• Woman Chasing The Butterfly Of Death (Mondo Macabro) Blu-ray Review

    Released by: Mondo Macabro
    Released on: October 22nd, 2019.
    Director: Kim Ki-young
    Cast: Kim Jo-ok, Nam Kung-Won, Kim Man, Am Park, Hyang Lee, Po Yeo, Lee Hwa-si
    Year: 1978
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    Woman Chasing The Butterfly Of Death – Movie Review:

    Directed by the late Kim Ki-young in 1978, whose better known The Housemaid was included in the Criterion Collection release of Martin Scorsese’s World Cinema Project #1, Woman Chasing The Butterfly Of Death is every bit as bizarre as its unusual title suggests.

    Young-gul (Jeong-cheol) is a college student with an affinity for harmonicas and butterflies. When we meet him, he’s running about a riverside park with his massive net in an attempt to secure a specimen for his collection. He’s watched, and seemingly judged, by a strange but attractive woman wearing a butterfly pendant while resting under a tree and muttering to herself, providing a bit of a running commentary on his actions. She offers him a drink of orange juice and, after he accepts and imbibes, she tells him that it was poisoned because she didn’t want to die all by herself. He runs away and gets medical attention while she passes away.

    Later that same night, Young-gul decides to hang himself but not before a man, who we’re left to believe is probably insane, stops by to offer him a book that will teach him how to use his own willpower to defeat death. Young-gul is understandably cautious about this until the man insists that he stab him. The man dies, or so it seems, but keeps coming back to visit Young-gul as his body starts to basically disintegrate until he’s basically left a skeleton – even more so when Young-gul burns him. Seemingly unmoved by all of this, Young-gul goes to explore a cave where he finds a skeleton he figures is of some importance. He takes it back and cleans it up and learns that it belongs to a woman, now dead, who was cursed – but at this particular time, she’s back and she’s gorgeous and she’s more than happy to thank Young-gul with a night of carnal fun. The sex is appropriately weird – she tries to eat his liver at one point - but things get even weirder as the man the girl in the park was originally supposed to kill herself with shows up, a grave robber robs some graves, Young-gul’s obsession with butterflies intensifies and, well, you just need to see it for yourself.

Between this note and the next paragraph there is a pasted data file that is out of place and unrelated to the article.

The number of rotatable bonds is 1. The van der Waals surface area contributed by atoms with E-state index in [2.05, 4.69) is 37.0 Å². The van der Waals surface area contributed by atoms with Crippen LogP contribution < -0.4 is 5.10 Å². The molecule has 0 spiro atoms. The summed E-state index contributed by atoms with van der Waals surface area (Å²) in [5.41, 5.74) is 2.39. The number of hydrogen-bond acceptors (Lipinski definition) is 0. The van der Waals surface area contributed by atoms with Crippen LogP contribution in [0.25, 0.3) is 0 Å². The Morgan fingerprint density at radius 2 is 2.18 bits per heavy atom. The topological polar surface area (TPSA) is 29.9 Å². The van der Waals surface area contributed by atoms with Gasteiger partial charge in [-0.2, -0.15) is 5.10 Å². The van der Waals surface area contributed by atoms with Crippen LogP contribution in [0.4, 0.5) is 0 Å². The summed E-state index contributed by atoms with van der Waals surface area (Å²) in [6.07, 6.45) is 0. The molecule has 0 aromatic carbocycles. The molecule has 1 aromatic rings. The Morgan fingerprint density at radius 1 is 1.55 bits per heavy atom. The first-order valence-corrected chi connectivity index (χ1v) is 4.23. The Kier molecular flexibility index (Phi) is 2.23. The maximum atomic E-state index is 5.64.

Stunningly bizarre but somehow completely engrossing, Woman Chasing The Butterfly Of Death is, in a word, unique. There’s a story here to be sure, but the film is content to get there when it feels like it. The movie is long at two hours, but never slow, there’s always enough cinematic weirdness going on in pretty much every scene to keep viewers engaged should they be in the right frame of mind (altered or otherwise). It’s a trippy picture, never truly scary but always truly odd, and it benefits from some gorgeous lighting and macabre visual set pieces. It’s a picture that definitely places mood and atmosphere over narrative, and it certainly won’t be a film for all tastes, but Kim Ki-young’s direction, as strange as it might be, has no trouble pulling us in to Young-gul’s increasingly unusual plight.

    Jeong-cheol is pretty good in the lead. He’s not really all that charismatic but neither is his character, he suits the part well enough. The guy who plays the old man with the book is great, stealing every scene he can, while the actress who plays the resurrected woman vamps it up wonderfully and looks great doing it. The score is pretty great, it suits the tone of the movie very well, and overall the production values on display are impressive.

    What a weird movie this is!

    Woman Chasing The Butterfly Of Death – Blu-ray Review: